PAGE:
Will Trevor: 01:15:15
how is, how is this gonna impact me? And, and how can I, how can I prepare? Um, what, what do you think, uh, in, in terms of individuals and organizations, how can they prepare for this, uh, disruption? Uh, are there any specific skills, uh, or areas of expertise that are become increasingly more valuable, uh, in a world where ChatGPT
Will Trevor: 01:15:37
is more widely, uh, utilized? Um, how can, how can people, how can people prepare, re-skill, retrain, Hanh?
Hanh Brown: 01:15:46
Well, the folks, let's say, who's calling in, I'm guessing your college age. My advice is keep learning, creating and innovating tech courses. I know Google has offers some free courses. There are courses on Corsica that's run by, um, ING, I believe, uh, that's the last name.
Hanh Brown: 01:16:08
He came outta Google. There's abundance of some free education ranging from some basic understanding to very deep understanding of machine learning, python and have an open mind. And of course, in learning, proceed with caution. And I would say because let's say your college age, you have the whole world ahead of you.
Hanh Brown: 01:16:35
And this is just one out of many learnings ahead. Whether it's life lessons, experiences outside of your school, in your workplace, and then future family life. This is one out of many learnings ahead and I would embrace it, but proceed with caution.
Will Trevor: 01:16:54
Thanks, Hanh. Lori?
Lori Mazor: 01:16:58
Yes. So I, I pivoted my career to make this what I do for a living. Um, so I am a little biased in this way. I train people to learn generative AI and I train them in the same way that you would learn how to play the guitar, um, or, you know, play a musical instrument, um, or learn how to paint, which is, uh, it's very hands-on.
Lori Mazor: 01:17:20
I don't think this is an intellectual pursuit, and I don't think it's one that we are going to do by watching online. Um, uh, videos. I, I think this is one we do in community. Um, and actually I think the greatest opportunity, uh, post pandemic is for us to join learning communities and use the tools and pick one, uh, ignore the, the overload of what I call AI junk food.
Lori Mazor: 01:17:47
Pick one foundational model, whether it's ChatGPT or Bard, or if you want an image generator, it really doesn't matter. What you're learning is exactly what I've been talking about with this balance between control and chaos. You're learning how to communicate effectively with a machine, and you're also seeing its flaws, and I think that is what's worth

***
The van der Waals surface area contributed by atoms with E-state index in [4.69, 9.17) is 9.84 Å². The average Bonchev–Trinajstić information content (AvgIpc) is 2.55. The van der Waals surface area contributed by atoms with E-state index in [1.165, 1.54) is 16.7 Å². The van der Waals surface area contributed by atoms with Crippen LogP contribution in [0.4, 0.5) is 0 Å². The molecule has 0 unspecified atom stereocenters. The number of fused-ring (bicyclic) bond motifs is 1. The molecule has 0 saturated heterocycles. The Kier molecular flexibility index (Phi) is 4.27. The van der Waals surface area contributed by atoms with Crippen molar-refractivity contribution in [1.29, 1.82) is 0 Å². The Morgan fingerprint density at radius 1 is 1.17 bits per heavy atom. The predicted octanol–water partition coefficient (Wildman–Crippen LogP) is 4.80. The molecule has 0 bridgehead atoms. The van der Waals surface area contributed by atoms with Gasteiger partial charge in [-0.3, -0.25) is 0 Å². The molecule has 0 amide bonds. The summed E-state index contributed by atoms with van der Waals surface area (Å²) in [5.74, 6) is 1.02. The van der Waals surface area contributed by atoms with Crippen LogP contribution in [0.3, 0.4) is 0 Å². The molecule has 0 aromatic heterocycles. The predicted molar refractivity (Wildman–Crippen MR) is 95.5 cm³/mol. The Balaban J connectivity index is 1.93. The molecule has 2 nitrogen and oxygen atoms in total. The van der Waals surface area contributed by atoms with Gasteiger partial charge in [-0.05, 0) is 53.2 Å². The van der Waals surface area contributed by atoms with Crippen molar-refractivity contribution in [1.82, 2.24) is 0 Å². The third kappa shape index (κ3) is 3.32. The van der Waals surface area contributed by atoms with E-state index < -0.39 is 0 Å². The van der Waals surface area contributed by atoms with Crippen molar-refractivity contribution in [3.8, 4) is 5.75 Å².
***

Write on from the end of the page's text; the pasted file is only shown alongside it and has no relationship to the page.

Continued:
Lori Mazor: 01:18:08
having a conversation about, right? So I think pick one experiment, do it in community, get yourself trained and educated, and then we can have a more meaningful conversation at an academic level about what this means.
Will Trevor: 01:18:23
Thanks, Lori. James. Re-skilling, re-retooling? How do, how do we do it?
James Intriligator: 01:18:30
Uh, I, I think that it, again, it's something that needs to be done throughout, sort of, throughout the educational system. It, it should be that we are teaching kindergartners how to ask better questions, how to understand how to frame a question so that someone answers. I mean, a lot of these are skills that are light skills in any case, not just
James Intriligator: 01:18:48
ones relevant to ChatGPT, and LLMs, right? Asking, bringing the right question. Lots of quotes about how that's the most important part is coming up with the right question. In ChatGPT, LLM world, that's even more important than any anywhere else. Figuring out what you really want to know, mapping out a path to get from where you are, to where you want to go,
James Intriligator: 01:19:05
looking for opportunities to explore the, the broader landscape, et cetera. Those are sort of the skills that we should be teaching. Maybe not kindergarten, but um, at the very latest, I would say middle schoolers should be learning that. And in parallel, learning how to use it responsibly, right? You, uh, how, how to go about,
James Intriligator: 01:19:20
um, using it to generate. Better answers, better responses, better knowledge. Um, thinking about the implications from A DEIJ broader social cultural perspective, all of those are topics that we should be teaching them to engage with and think about, and even using ChatGPT to kind of investigate, you know, I mean, I think that if you're interested in
James Intriligator: 01:19:39
issues, uh, like, um, DEIJ issues, let's say social justice issues, et cetera, you can easily ask ChatGPT to start investigating those issues with you. And I've found that I, I've learned so much by walking through, uh, fields of knowledge, kind of half led half leading. It's kind of a collaborative exploration with ChatGPT. Um, and, and I think that that is, Kind of
James Intriligator: 01:20:02